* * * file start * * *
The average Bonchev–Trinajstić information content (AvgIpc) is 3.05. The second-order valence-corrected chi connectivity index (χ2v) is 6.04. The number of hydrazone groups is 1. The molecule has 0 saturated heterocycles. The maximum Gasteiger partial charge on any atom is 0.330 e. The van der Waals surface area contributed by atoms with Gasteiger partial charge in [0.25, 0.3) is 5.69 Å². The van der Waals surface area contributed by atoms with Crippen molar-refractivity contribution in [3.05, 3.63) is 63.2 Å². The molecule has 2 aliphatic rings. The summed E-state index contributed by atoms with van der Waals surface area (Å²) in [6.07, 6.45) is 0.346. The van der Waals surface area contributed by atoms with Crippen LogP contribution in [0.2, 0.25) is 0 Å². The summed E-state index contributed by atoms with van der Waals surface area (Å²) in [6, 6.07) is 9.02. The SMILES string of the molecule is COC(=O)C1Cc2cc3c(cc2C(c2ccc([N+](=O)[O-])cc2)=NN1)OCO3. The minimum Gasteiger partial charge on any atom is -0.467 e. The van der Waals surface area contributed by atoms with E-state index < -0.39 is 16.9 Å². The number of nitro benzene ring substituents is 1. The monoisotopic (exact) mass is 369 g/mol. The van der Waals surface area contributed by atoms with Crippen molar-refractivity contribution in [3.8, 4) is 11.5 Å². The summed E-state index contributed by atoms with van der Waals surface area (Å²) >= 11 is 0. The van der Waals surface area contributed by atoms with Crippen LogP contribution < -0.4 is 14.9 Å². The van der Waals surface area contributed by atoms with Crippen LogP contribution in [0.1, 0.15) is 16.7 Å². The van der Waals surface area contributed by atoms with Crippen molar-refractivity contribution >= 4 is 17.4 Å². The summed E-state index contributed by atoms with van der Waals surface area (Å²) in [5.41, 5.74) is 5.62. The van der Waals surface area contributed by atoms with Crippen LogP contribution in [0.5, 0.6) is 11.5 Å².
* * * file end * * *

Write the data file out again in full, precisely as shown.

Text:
The average Bonchev–Trinajstić information content (AvgIpc) is 3.05. The second-order valence-corrected chi connectivity index (χ2v) is 6.04. The number of hydrazone groups is 1. The molecule has 0 saturated heterocycles. The maximum Gasteiger partial charge on any atom is 0.330 e. The van der Waals surface area contributed by atoms with Gasteiger partial charge in [0.25, 0.3) is 5.69 Å². The van der Waals surface area contributed by atoms with Crippen molar-refractivity contribution in [3.05, 3.63) is 63.2 Å². The molecule has 2 aliphatic rings. The summed E-state index contributed by atoms with van der Waals surface area (Å²) in [6.07, 6.45) is 0.346. The van der Waals surface area contributed by atoms with Crippen LogP contribution in [0.2, 0.25) is 0 Å². The summed E-state index contributed by atoms with van der Waals surface area (Å²) in [6, 6.07) is 9.02. The SMILES string of the molecule is COC(=O)C1Cc2cc3c(cc2C(c2ccc([N+](=O)[O-])cc2)=NN1)OCO3. The minimum Gasteiger partial charge on any atom is -0.467 e. The van der Waals surface area contributed by atoms with E-state index < -0.39 is 16.9 Å². The number of nitro benzene ring substituents is 1. The monoisotopic (exact) mass is 369 g/mol. The van der Waals surface area contributed by atoms with Crippen molar-refractivity contribution in [3.8, 4) is 11.5 Å². The summed E-state index contributed by atoms with van der Waals surface area (Å²) >= 11 is 0. The van der Waals surface area contributed by atoms with Crippen LogP contribution < -0.4 is 14.9 Å². The van der Waals surface area contributed by atoms with Crippen LogP contribution in [0.1, 0.15) is 16.7 Å². The van der Waals surface area contributed by atoms with Crippen molar-refractivity contribution >= 4 is 17.4 Å². The summed E-state index contributed by atoms with van der Waals surface area (Å²) in [5.41, 5.74) is 5.62. The van der Waals surface area contributed by atoms with Crippen LogP contribution in [0.5, 0.6) is 11.5 Å².